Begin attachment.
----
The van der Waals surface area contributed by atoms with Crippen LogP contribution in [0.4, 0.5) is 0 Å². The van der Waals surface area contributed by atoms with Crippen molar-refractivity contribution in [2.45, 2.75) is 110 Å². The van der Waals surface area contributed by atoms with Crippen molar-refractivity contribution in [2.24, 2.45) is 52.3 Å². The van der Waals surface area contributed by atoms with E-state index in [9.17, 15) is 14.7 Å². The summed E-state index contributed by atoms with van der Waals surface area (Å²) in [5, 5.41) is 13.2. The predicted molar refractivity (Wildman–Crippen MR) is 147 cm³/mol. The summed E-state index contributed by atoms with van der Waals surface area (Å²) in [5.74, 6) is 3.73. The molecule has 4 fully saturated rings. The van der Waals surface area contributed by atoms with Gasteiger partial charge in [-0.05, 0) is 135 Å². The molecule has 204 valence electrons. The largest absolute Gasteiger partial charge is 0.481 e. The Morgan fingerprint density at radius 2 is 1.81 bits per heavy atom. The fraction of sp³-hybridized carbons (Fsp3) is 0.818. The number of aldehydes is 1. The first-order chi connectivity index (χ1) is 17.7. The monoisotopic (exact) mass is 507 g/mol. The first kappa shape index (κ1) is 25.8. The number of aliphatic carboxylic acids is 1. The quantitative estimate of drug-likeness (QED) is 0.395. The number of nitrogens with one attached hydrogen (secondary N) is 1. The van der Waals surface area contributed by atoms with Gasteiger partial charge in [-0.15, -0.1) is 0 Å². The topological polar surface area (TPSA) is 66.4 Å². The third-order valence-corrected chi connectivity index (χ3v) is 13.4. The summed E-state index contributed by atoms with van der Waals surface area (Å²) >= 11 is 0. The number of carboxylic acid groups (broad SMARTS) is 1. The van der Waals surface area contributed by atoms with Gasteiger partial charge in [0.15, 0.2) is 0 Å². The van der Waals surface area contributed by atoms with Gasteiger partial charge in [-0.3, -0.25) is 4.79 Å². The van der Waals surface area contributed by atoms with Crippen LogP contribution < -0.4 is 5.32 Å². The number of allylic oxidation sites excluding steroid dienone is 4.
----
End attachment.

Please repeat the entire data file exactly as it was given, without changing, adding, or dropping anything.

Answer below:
The van der Waals surface area contributed by atoms with Crippen LogP contribution in [0.4, 0.5) is 0 Å². The van der Waals surface area contributed by atoms with Crippen molar-refractivity contribution in [2.45, 2.75) is 110 Å². The van der Waals surface area contributed by atoms with Crippen molar-refractivity contribution in [2.24, 2.45) is 52.3 Å². The van der Waals surface area contributed by atoms with E-state index in [9.17, 15) is 14.7 Å². The summed E-state index contributed by atoms with van der Waals surface area (Å²) in [5, 5.41) is 13.2. The predicted molar refractivity (Wildman–Crippen MR) is 147 cm³/mol. The summed E-state index contributed by atoms with van der Waals surface area (Å²) in [5.74, 6) is 3.73. The molecule has 4 fully saturated rings. The van der Waals surface area contributed by atoms with Gasteiger partial charge in [-0.05, 0) is 135 Å². The molecule has 204 valence electrons. The largest absolute Gasteiger partial charge is 0.481 e. The Morgan fingerprint density at radius 2 is 1.81 bits per heavy atom. The fraction of sp³-hybridized carbons (Fsp3) is 0.818. The number of aldehydes is 1. The first-order chi connectivity index (χ1) is 17.7. The monoisotopic (exact) mass is 507 g/mol. The first kappa shape index (κ1) is 25.8. The number of aliphatic carboxylic acids is 1. The quantitative estimate of drug-likeness (QED) is 0.395. The number of nitrogens with one attached hydrogen (secondary N) is 1. The van der Waals surface area contributed by atoms with Gasteiger partial charge in [-0.15, -0.1) is 0 Å². The topological polar surface area (TPSA) is 66.4 Å². The third-order valence-corrected chi connectivity index (χ3v) is 13.4. The summed E-state index contributed by atoms with van der Waals surface area (Å²) >= 11 is 0. The number of carboxylic acid groups (broad SMARTS) is 1. The van der Waals surface area contributed by atoms with Gasteiger partial charge in [0.15, 0.2) is 0 Å². The van der Waals surface area contributed by atoms with Gasteiger partial charge in [-0.3, -0.25) is 4.79 Å². The van der Waals surface area contributed by atoms with Crippen LogP contribution < -0.4 is 5.32 Å². The number of allylic oxidation sites excluding steroid dienone is 4.